Subtitled Trump in the White House, Fear is about the presidency of Donald Trump and written by the Washington Post reporter Bob Woodward. The book is separated into 42 numbered but untitled chapters which are mostly organized by time, though not entirely. Each chapter reads like two or three long, stand-alone articles about some set of probably related events or issues during the early parts of Trump's presidency, though I often missed how or why each is grouped together in the same chapter.
The book is well written, and seems to take great pains to state things that happened without editorializing. This is old-school reporting, which is a difficult style to get used to again, now that I've been living in the modern age of commentary-instead-of-news. There's a lot of stuff described here.
Emotionally, though, I found the whole book to be exhausting. Sometimes, because I disagree with what Trump did or tried to do. Sometimes, because I disagree with things people on Trump's staff did to prevent Trump from doing something. That is, regardless of whether a reader is a Trump supporter, there's a lot to feel exhausted about.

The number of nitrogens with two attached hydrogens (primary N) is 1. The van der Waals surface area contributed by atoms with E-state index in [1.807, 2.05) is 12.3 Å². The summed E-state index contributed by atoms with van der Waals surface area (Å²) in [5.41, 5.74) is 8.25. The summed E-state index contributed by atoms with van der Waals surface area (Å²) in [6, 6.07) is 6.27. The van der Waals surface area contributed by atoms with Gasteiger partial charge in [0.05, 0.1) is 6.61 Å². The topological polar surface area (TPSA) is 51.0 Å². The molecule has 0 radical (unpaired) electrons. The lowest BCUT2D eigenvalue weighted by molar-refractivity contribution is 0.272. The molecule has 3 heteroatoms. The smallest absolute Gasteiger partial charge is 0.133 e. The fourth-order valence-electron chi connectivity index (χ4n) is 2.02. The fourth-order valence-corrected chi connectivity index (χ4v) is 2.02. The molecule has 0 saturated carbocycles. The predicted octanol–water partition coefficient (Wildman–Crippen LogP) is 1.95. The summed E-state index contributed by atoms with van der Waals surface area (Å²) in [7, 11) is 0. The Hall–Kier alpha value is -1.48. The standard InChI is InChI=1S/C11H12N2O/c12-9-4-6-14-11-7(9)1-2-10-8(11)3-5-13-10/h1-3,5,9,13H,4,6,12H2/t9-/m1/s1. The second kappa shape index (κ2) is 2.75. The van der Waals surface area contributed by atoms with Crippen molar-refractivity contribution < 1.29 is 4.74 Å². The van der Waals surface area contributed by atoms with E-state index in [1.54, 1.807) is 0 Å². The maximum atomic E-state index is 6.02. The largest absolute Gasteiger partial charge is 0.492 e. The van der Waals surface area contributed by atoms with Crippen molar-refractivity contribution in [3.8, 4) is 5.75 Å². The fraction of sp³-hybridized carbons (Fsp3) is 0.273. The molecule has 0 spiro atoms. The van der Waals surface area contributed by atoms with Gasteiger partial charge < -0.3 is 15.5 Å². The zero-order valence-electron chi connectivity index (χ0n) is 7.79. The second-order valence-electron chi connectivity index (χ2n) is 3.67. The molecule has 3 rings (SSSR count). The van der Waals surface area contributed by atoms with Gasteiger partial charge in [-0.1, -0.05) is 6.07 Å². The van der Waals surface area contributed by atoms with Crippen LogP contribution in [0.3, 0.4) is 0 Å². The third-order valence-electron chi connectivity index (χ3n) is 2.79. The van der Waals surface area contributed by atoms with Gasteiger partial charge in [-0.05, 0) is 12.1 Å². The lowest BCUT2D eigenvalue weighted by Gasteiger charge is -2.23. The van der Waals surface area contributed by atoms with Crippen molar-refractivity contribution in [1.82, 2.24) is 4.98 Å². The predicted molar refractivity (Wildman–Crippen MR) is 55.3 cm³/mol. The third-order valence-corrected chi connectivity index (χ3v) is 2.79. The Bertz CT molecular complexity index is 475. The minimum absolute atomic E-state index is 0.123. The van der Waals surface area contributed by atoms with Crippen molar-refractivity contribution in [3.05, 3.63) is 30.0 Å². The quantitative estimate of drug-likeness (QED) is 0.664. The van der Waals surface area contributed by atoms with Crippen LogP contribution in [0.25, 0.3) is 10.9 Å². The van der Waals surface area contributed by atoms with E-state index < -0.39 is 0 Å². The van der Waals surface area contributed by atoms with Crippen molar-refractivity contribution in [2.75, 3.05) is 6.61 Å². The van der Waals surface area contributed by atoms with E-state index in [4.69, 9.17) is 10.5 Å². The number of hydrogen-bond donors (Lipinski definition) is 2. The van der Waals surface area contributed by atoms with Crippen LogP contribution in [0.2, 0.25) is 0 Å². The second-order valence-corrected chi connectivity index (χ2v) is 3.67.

I almost didn't have the energy to finish this book, and there are a lot of valid reasons to skip it; emotional stamina being near the top. I read the paper regularly, so there wasn't a lot of major events recounted here that were new to me, though the described machinations of how the White House runs under Trump was enlightening. Read this book if, like me, you are a politics junkie.
Simon & Schuster
Released: 11 September 2018
Hardcover, 448 pages